These discoveries have been hard-won owing to the technical challenges of studying such tiny and extraordinarily varied particles. In fact, much of the early work in the field has proved difficult to interpret because of confusion related to both nomenclature and claims. “Until recently it was like the Wild West,” says Rienk Nieuwland at the Amsterdam University Medical Centers. Measurements of EVs could vary by several orders of magnitude, even in standard blood samples, he says, and some scientists worried that the uncertainties threatened to undermine the whole field.
Therapeutically harnessing extracellular vesicles
Over the past three years, the International Society for Extracellular Vesicles in Mount Royal, New Jersey, has tried to bring order to the field by recommending standardized methods for preparing EVs and for naming them. Nieuwland says that measurements have become much less variable between labs.
Researchers still have a lot of questions about the biology of EVs. For example, how exactly do vesicles find their way to their target cells? And once inside, does their cargo function as assumed? Perhaps the biggest test for the field is whether EVs behave in the same way in the body as they do in cell culture. To know for certain, scientists would have to see how these tiny vesicles act in a whole organism. “I’ve never seen conclusive evidence that EVs do anything in vivo,” says Nieuwland.
Still, researchers say that enough is known about EVs to justify explorations of some areas of clinical potential. Scientists have realized that these cargo carriers could serve as Trojan horses to enter particular cells and change them in useful ways — for example, by targeting cancer cells for destruction, or delivering drugs or gene therapy.
Jan Lötvall at the University of Gothenburg in Sweden inspired many drug developers when his team found that exosomes could transport RNA3. The researchers showed that the exosomes could pass from one immune cell to another and that their contents could be translated into biologically active proteins, at least in vitro. (Whether cargo RNA is capable of being translated in recipient cells in vivo is the subject of much debate.)
Matthew Wood at the University of Oxford, UK, immediately saw the potential for delivering therapy to cells. He had been trying to develop treatments for inherited genetic disorders such as Duchenne muscular dystrophy for more than a decade when he read Lötvall’s paper.
He and others thought EVs could be used in the emerging field of gene therapy, which was showing promise for replacing or modifying defective genes. “But the challenge was always to deliver the genetic therapy to the right cells in the right tissue,” says Wood. Muscular dystrophy, for example, affects all muscles in the body, including the heart, and also affects the brain, so genetic abnormalities would need to be corrected in these places without disturbing cells in other, healthy tissues. That’s a big ask, says Wood.
One way researchers were getting genes to cells was inside synthetic nanoparticles — the same method now used in messenger-RNA vaccines for COVID-19. Wood wondered whether naturally produced EVs might have the potential to make therapies better tolerated than synthetic particles, which can cause inflammation. He was convinced that, if appropriately engineered, they could make excellent gene-therapy vectors.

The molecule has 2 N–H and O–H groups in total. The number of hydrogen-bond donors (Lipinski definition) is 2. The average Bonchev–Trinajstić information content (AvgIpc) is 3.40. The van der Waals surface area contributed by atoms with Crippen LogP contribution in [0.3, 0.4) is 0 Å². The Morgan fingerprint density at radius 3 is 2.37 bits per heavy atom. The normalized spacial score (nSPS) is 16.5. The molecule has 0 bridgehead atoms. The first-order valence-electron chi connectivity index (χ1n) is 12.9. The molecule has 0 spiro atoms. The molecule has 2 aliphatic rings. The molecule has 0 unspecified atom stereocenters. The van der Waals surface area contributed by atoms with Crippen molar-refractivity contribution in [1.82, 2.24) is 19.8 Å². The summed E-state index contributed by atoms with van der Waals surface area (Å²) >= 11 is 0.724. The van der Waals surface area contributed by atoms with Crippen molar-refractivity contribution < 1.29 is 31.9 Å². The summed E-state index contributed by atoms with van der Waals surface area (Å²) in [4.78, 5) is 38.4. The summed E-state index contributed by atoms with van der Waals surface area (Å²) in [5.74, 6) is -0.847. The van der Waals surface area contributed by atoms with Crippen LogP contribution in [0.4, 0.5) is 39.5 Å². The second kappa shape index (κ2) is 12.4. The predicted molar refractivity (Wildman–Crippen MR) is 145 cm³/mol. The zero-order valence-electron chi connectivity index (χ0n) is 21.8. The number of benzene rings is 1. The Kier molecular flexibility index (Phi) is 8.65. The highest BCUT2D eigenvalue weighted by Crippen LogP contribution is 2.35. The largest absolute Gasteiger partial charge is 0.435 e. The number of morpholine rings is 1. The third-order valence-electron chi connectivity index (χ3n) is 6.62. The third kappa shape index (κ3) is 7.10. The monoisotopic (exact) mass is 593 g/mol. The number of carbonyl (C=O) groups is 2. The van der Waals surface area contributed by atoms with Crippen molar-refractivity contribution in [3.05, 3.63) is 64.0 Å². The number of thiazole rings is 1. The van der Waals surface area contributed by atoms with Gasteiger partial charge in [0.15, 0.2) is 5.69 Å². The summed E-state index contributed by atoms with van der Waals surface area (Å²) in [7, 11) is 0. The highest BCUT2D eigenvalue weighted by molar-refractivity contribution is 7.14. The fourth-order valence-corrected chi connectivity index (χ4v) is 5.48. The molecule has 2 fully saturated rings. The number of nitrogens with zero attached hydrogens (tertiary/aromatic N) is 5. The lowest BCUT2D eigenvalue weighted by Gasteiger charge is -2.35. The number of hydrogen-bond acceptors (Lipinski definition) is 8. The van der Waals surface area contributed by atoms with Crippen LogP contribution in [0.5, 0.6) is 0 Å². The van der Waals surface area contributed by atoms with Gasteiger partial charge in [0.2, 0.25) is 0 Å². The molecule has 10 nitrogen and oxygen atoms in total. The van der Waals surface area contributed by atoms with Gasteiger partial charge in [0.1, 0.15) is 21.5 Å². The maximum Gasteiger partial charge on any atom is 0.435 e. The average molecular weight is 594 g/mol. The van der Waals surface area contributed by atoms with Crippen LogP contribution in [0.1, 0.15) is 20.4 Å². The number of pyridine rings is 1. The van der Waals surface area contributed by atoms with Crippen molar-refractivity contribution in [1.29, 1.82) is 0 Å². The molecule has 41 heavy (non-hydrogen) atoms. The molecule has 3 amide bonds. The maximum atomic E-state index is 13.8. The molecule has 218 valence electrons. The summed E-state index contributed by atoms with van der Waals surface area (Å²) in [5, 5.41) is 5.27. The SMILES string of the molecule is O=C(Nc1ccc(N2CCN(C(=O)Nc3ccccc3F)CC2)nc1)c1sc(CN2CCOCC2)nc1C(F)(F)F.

It took him four years to prove the principle that EVs could indeed be designed to deliver functional genetic material to target cells. For this test, he worked on the misfolded proteins of Alzheimer’s disease. He isolated EVs from a type of immune cell in mice, designed them to target neurons and got them to load up a small RNA that switches off a gene for an enzyme involved in the disease. When he injected the vesicles into mice, levels of the enzyme dropped by two-thirds4.
In 2021, he and his colleagues made EVs that can carry and deliver useful proteins, and used them to suppress inflammation that contributes to skeletal muscle weakness in a mouse model of Duchenne muscular dystrophy5.
Many companies, including Oxford-based Evox Therapeutics, co-founded by Wood, are now developing EV systems to deliver gene therapy for various diseases. The technology has become ever more sophisticated — EVs can be made to carry various molecules that allow a tissue to express new genes, silence them or even edit genes. So far, no gene therapy using EVs has been registered for a clinical trial.
Some researchers are looking at whether EVs can deliver other types of molecule. Scientists in China are carrying out early-stage clinical trials in which EVs derived from a person’s own tumour cells are loaded with a chemotherapeutic agent, such as methotrexate or cisplatin6. And small trials using engineered EVs to treat some cancers are ongoing7.
Some treatments require a specific type of EV. But for therapies that require EVs simply as a vessel, most researchers make them from a type of stem cell called a mesenchymal stem cell. That’s because these cells have been tested, safely and often successfully, in hundreds of clinical trials for cardiovascular, neurological, autoimmune and other disorders — although none has yet been approved by the US Food and Drug Administration (FDA).